May Architecture Billings Index “continues a year and a half of weakness in design billings”

The AIA’s Architecture Billings Index (ABI) for the month of May reported a decline in billings from April. It’s down to 42.4 from April’s 48.3—any number lower than 50 indicates a decline in billings.

The declining trend is no longer news at this point, as billings have decreased for the better part of the last year and half. AIA chief economist Kermit Baker commented the decline in his May report statement.

“The decline in the May ABI score continues a year and a half of weakness in design billings at U.S. architecture firms. However, firms only reported modest declines over the first half of this period,” said Baker. “Over the past nine months, volatility has increased, and scores have softened more significantly, with the May score the weakest reported since the end of the pandemic recession.”

Just as billings slowed quite considerably compared to the month of April, so did new project inquiries and design contracts. In May, the score for project inquires dropped from 54.8 in April to 52.1—still an increase but at a slowed rate.

In addition to reporting a national score, the ABI also provides a score for each region in the country. The Midwest again reported the lowest score, 41.7, while the highest reported was in the Northeast, 47.7.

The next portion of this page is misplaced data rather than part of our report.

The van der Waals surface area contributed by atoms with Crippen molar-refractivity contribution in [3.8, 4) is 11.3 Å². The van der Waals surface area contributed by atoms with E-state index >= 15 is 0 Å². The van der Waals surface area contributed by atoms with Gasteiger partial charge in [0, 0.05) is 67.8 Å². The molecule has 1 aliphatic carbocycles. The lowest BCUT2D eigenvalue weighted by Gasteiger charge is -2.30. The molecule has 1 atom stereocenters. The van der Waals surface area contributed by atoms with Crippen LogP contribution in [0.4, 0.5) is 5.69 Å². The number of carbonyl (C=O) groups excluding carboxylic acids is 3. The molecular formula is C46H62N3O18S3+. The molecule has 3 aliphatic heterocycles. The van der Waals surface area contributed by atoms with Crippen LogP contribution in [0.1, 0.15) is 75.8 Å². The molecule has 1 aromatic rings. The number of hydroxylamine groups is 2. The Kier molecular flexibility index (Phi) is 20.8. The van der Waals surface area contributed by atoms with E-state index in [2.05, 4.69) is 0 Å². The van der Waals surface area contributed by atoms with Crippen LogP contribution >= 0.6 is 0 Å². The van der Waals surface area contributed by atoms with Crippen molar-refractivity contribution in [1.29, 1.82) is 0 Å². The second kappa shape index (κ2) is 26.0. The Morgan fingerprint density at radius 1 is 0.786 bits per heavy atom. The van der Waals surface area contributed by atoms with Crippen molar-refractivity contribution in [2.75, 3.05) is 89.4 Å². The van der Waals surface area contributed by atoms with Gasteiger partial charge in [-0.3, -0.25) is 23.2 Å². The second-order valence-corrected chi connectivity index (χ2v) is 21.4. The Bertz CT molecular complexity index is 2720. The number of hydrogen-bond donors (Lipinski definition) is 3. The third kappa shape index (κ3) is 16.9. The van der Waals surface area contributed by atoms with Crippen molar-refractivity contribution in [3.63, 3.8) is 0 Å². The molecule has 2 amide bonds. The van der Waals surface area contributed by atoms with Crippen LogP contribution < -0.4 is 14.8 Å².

As for the spending activity in building sectors, commercial/industrial, typically the strongest in terms of billings performance, remained on the lower end, with minimal improvement from April (47.4) to May (48.2). The score for multifamily residential, one the most sluggish in terms of billings recently, reported a relatively strong 47.3.

Economists and consumers have been steadily watching interest rates rise for months. In its most recent announcement, earlier this month, the Federal Reserve said interest rates would remain unchanged and a slash may not happen until December. In the meantime, architects and builders can expect project costs to remain on the higher end.

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